Question

Is studying philosophy a sham? Is studying ethics morally permissible? Is the ability to study philosophy or act in and of itself problematic and/or intrinsically valuable? Is it limiting or expanding to read philosophies of those who were able to record theirs? Could it be purely for pleasure?

Question

How could clinical psychedelic practice accommodate the fact that some people experience the most insights/healing from the most uncomfortable trips? Is there a ‘right way’ to experience a psychedelic trip? How will new psychedelic therapists be trained to deal with patients who receive the message: You kinda suck. Your past behavior—awful. And it’s time to start over. Should legislation allow all people to seek psychedelic experiences in non-clinical settings for personal or ontological inquiry?

Question

Is it ‘bad’ if more Americans* aspire to be pharmaceutical-free? What—if anything—might this imply about changing attitudes towards pharmaceutical companies and current healthcare options? How might this shape the future of drug use? And what might this say about people who need a daily Rx to survive? Are there observable rifts (in privilege, power, well-being, whatever) between the medicated (prescribed by a doctor) and the self-medicated (exploring alternatives—be them off-label Rx use, unregulated supplements, or psychedelics)?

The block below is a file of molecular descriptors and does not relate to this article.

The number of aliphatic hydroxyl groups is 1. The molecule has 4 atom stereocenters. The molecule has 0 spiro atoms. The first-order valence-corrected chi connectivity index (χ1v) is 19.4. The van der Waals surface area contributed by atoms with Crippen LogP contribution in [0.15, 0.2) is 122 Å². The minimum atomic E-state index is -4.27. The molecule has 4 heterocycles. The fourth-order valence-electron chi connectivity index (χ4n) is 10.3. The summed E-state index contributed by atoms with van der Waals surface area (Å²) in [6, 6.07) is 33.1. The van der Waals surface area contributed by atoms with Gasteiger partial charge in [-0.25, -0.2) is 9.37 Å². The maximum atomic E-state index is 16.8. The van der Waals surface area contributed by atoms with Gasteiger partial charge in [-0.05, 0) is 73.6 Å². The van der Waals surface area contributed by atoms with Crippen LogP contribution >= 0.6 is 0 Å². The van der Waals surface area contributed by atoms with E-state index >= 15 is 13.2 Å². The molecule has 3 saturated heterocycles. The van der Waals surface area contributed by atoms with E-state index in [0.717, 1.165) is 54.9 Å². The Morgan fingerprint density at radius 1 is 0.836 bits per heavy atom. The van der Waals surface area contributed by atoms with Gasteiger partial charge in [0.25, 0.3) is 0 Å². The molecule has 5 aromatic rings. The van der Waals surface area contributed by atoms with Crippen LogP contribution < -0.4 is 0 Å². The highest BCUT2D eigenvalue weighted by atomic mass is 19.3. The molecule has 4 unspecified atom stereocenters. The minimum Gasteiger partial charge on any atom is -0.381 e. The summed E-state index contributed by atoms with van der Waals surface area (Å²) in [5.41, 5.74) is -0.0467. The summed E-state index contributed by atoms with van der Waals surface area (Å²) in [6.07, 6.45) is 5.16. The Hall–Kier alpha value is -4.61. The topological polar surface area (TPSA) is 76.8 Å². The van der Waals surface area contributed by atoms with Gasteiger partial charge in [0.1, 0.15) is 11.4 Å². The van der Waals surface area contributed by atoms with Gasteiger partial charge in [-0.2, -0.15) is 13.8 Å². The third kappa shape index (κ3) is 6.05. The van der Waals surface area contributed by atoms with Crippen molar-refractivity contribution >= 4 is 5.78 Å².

*~46% of Americans have used one or more prescription drug in the last 30 days (as of May 2019). 

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A few weeks ago I was at the NGV Ian Potter Centre a bit zooted and read all the “Questions for Kids” under the painting captions with fascination. They were brilliantly thought-provoking, and I enjoyed them as much as my five-year-old self would have, giggling at how much adults miss out and oversee simple profundities. Here’s to welcoming childlike, unadulterated curiosity all throughout life ~ reminded me of this timeless lil vid by Kelly O’Brien.